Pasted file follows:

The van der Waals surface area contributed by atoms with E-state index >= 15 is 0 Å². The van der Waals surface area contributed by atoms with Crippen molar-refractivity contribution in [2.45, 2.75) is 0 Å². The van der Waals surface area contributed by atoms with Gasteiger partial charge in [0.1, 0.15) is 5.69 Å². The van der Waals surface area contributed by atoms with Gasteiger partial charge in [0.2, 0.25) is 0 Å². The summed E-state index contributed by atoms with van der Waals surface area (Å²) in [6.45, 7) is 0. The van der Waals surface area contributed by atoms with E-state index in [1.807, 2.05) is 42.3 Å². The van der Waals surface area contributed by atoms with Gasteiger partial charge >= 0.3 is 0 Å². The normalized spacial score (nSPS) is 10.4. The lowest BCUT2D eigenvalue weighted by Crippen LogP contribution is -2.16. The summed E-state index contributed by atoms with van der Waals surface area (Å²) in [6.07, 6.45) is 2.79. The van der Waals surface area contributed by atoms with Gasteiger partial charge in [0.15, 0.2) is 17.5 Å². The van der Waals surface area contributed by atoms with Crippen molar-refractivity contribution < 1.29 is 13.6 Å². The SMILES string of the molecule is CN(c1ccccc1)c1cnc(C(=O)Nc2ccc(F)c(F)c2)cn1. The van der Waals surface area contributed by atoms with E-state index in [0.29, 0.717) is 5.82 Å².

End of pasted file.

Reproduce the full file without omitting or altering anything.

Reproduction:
The van der Waals surface area contributed by atoms with E-state index >= 15 is 0 Å². The van der Waals surface area contributed by atoms with Crippen molar-refractivity contribution in [2.45, 2.75) is 0 Å². The van der Waals surface area contributed by atoms with Gasteiger partial charge in [0.1, 0.15) is 5.69 Å². The van der Waals surface area contributed by atoms with Gasteiger partial charge in [0.2, 0.25) is 0 Å². The summed E-state index contributed by atoms with van der Waals surface area (Å²) in [6.45, 7) is 0. The van der Waals surface area contributed by atoms with E-state index in [1.807, 2.05) is 42.3 Å². The van der Waals surface area contributed by atoms with Gasteiger partial charge >= 0.3 is 0 Å². The normalized spacial score (nSPS) is 10.4. The lowest BCUT2D eigenvalue weighted by Crippen LogP contribution is -2.16. The summed E-state index contributed by atoms with van der Waals surface area (Å²) in [6.07, 6.45) is 2.79. The van der Waals surface area contributed by atoms with Gasteiger partial charge in [0.15, 0.2) is 17.5 Å². The van der Waals surface area contributed by atoms with Crippen molar-refractivity contribution < 1.29 is 13.6 Å². The SMILES string of the molecule is CN(c1ccccc1)c1cnc(C(=O)Nc2ccc(F)c(F)c2)cn1. The van der Waals surface area contributed by atoms with E-state index in [0.29, 0.717) is 5.82 Å².